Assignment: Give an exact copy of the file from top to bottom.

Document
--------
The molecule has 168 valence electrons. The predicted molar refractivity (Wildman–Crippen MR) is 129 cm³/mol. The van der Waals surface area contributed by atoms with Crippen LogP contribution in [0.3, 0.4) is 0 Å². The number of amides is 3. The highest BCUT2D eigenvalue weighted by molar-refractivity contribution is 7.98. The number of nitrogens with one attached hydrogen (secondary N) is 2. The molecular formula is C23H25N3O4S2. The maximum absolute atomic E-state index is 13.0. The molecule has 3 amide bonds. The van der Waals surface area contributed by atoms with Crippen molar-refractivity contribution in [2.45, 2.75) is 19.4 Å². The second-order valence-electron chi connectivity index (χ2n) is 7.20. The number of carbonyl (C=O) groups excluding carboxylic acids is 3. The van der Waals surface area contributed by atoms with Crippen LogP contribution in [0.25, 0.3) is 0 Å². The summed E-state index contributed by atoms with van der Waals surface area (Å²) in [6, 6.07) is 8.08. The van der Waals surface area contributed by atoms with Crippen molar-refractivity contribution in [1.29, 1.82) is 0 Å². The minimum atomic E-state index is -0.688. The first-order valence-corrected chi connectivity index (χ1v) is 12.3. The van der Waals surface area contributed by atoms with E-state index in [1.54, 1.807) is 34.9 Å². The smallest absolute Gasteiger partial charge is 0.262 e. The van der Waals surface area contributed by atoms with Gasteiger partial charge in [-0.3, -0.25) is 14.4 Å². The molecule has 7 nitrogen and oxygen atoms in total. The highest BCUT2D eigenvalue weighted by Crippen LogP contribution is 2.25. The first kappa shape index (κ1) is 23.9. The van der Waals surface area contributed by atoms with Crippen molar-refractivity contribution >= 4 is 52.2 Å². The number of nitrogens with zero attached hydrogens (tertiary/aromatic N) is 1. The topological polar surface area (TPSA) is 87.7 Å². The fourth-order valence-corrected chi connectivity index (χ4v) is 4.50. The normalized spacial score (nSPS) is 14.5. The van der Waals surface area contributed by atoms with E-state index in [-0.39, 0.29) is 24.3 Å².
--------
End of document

The molecule has 168 valence electrons. The predicted molar refractivity (Wildman–Crippen MR) is 129 cm³/mol. The van der Waals surface area contributed by atoms with Crippen LogP contribution in [0.3, 0.4) is 0 Å². The number of amides is 3. The highest BCUT2D eigenvalue weighted by molar-refractivity contribution is 7.98. The number of nitrogens with one attached hydrogen (secondary N) is 2. The molecular formula is C23H25N3O4S2. The maximum absolute atomic E-state index is 13.0. The molecule has 3 amide bonds. The van der Waals surface area contributed by atoms with Crippen molar-refractivity contribution in [2.45, 2.75) is 19.4 Å². The second-order valence-electron chi connectivity index (χ2n) is 7.20. The number of carbonyl (C=O) groups excluding carboxylic acids is 3. The van der Waals surface area contributed by atoms with Crippen LogP contribution in [0.25, 0.3) is 0 Å². The summed E-state index contributed by atoms with van der Waals surface area (Å²) in [6, 6.07) is 8.08. The van der Waals surface area contributed by atoms with Crippen molar-refractivity contribution in [1.29, 1.82) is 0 Å². The minimum atomic E-state index is -0.688. The first-order valence-corrected chi connectivity index (χ1v) is 12.3. The van der Waals surface area contributed by atoms with E-state index in [1.54, 1.807) is 34.9 Å². The smallest absolute Gasteiger partial charge is 0.262 e. The van der Waals surface area contributed by atoms with Gasteiger partial charge in [-0.3, -0.25) is 14.4 Å². The molecule has 7 nitrogen and oxygen atoms in total. The highest BCUT2D eigenvalue weighted by Crippen LogP contribution is 2.25. The first kappa shape index (κ1) is 23.9. The van der Waals surface area contributed by atoms with Crippen molar-refractivity contribution >= 4 is 52.2 Å². The number of nitrogens with zero attached hydrogens (tertiary/aromatic N) is 1. The topological polar surface area (TPSA) is 87.7 Å². The fourth-order valence-corrected chi connectivity index (χ4v) is 4.50. The normalized spacial score (nSPS) is 14.5. The van der Waals surface area contributed by atoms with E-state index in [-0.39, 0.29) is 24.3 Å².